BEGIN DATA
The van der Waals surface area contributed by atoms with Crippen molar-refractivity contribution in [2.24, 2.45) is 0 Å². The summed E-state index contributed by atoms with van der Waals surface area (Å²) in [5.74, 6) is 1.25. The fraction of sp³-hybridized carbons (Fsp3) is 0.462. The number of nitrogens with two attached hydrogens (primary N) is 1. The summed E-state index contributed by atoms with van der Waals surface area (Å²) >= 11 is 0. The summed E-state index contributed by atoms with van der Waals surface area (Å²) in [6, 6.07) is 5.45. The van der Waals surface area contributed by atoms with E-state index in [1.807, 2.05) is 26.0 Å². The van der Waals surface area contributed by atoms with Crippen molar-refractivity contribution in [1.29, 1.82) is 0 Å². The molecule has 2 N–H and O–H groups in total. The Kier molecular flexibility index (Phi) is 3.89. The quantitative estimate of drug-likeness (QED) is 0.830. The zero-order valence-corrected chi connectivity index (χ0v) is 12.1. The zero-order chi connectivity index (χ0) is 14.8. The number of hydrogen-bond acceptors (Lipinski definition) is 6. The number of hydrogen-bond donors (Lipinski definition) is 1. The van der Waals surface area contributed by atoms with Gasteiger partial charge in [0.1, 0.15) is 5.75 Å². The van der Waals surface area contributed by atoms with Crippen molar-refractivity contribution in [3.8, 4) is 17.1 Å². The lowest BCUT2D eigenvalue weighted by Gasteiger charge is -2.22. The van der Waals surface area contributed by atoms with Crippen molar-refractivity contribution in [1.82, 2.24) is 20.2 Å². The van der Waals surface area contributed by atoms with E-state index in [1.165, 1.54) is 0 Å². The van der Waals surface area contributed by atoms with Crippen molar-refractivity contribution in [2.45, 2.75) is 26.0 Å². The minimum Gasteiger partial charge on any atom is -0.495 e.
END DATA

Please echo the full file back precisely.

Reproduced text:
The van der Waals surface area contributed by atoms with Crippen molar-refractivity contribution in [2.24, 2.45) is 0 Å². The summed E-state index contributed by atoms with van der Waals surface area (Å²) in [5.74, 6) is 1.25. The fraction of sp³-hybridized carbons (Fsp3) is 0.462. The number of nitrogens with two attached hydrogens (primary N) is 1. The summed E-state index contributed by atoms with van der Waals surface area (Å²) >= 11 is 0. The summed E-state index contributed by atoms with van der Waals surface area (Å²) in [6, 6.07) is 5.45. The van der Waals surface area contributed by atoms with E-state index in [1.807, 2.05) is 26.0 Å². The van der Waals surface area contributed by atoms with Crippen molar-refractivity contribution in [1.29, 1.82) is 0 Å². The molecule has 2 N–H and O–H groups in total. The Kier molecular flexibility index (Phi) is 3.89. The quantitative estimate of drug-likeness (QED) is 0.830. The zero-order valence-corrected chi connectivity index (χ0v) is 12.1. The zero-order chi connectivity index (χ0) is 14.8. The number of hydrogen-bond acceptors (Lipinski definition) is 6. The number of hydrogen-bond donors (Lipinski definition) is 1. The van der Waals surface area contributed by atoms with Gasteiger partial charge in [0.1, 0.15) is 5.75 Å². The van der Waals surface area contributed by atoms with Crippen molar-refractivity contribution in [3.8, 4) is 17.1 Å². The lowest BCUT2D eigenvalue weighted by Gasteiger charge is -2.22. The van der Waals surface area contributed by atoms with Crippen molar-refractivity contribution in [1.82, 2.24) is 20.2 Å². The van der Waals surface area contributed by atoms with E-state index in [1.165, 1.54) is 0 Å². The van der Waals surface area contributed by atoms with Crippen molar-refractivity contribution in [2.45, 2.75) is 26.0 Å². The minimum Gasteiger partial charge on any atom is -0.495 e.